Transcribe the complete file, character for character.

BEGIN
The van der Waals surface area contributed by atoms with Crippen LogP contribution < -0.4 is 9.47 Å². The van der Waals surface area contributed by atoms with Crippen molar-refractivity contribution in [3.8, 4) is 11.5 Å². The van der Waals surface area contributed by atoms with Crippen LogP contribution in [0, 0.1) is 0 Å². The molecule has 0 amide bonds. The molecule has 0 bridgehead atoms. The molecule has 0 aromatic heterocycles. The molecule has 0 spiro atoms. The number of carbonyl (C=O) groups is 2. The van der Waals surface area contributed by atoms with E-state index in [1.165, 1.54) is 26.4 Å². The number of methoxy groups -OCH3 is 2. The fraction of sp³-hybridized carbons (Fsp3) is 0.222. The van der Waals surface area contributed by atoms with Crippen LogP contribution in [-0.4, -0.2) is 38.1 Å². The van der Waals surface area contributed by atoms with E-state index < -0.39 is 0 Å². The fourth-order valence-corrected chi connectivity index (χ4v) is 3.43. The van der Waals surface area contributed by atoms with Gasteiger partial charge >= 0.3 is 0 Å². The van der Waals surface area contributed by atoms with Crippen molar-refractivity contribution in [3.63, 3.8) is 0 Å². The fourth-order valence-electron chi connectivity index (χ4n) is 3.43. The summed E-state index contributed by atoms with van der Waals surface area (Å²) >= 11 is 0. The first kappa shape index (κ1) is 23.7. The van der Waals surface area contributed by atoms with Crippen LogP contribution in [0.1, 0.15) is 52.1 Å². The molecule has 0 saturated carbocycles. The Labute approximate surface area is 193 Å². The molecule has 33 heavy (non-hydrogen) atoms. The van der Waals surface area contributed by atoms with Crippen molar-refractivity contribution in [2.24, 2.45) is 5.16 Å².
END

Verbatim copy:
The van der Waals surface area contributed by atoms with Crippen LogP contribution < -0.4 is 9.47 Å². The van der Waals surface area contributed by atoms with Crippen molar-refractivity contribution in [3.8, 4) is 11.5 Å². The van der Waals surface area contributed by atoms with Crippen LogP contribution in [0, 0.1) is 0 Å². The molecule has 0 amide bonds. The molecule has 0 bridgehead atoms. The molecule has 0 aromatic heterocycles. The molecule has 0 spiro atoms. The number of carbonyl (C=O) groups is 2. The van der Waals surface area contributed by atoms with E-state index in [1.165, 1.54) is 26.4 Å². The number of methoxy groups -OCH3 is 2. The fraction of sp³-hybridized carbons (Fsp3) is 0.222. The van der Waals surface area contributed by atoms with Crippen LogP contribution in [-0.4, -0.2) is 38.1 Å². The van der Waals surface area contributed by atoms with E-state index < -0.39 is 0 Å². The fourth-order valence-corrected chi connectivity index (χ4v) is 3.43. The van der Waals surface area contributed by atoms with Gasteiger partial charge >= 0.3 is 0 Å². The van der Waals surface area contributed by atoms with Crippen molar-refractivity contribution in [3.63, 3.8) is 0 Å². The fourth-order valence-electron chi connectivity index (χ4n) is 3.43. The summed E-state index contributed by atoms with van der Waals surface area (Å²) >= 11 is 0. The first kappa shape index (κ1) is 23.7. The van der Waals surface area contributed by atoms with Crippen LogP contribution in [0.1, 0.15) is 52.1 Å². The molecule has 0 saturated carbocycles. The Labute approximate surface area is 193 Å². The molecule has 33 heavy (non-hydrogen) atoms. The van der Waals surface area contributed by atoms with Crippen molar-refractivity contribution in [2.24, 2.45) is 5.16 Å².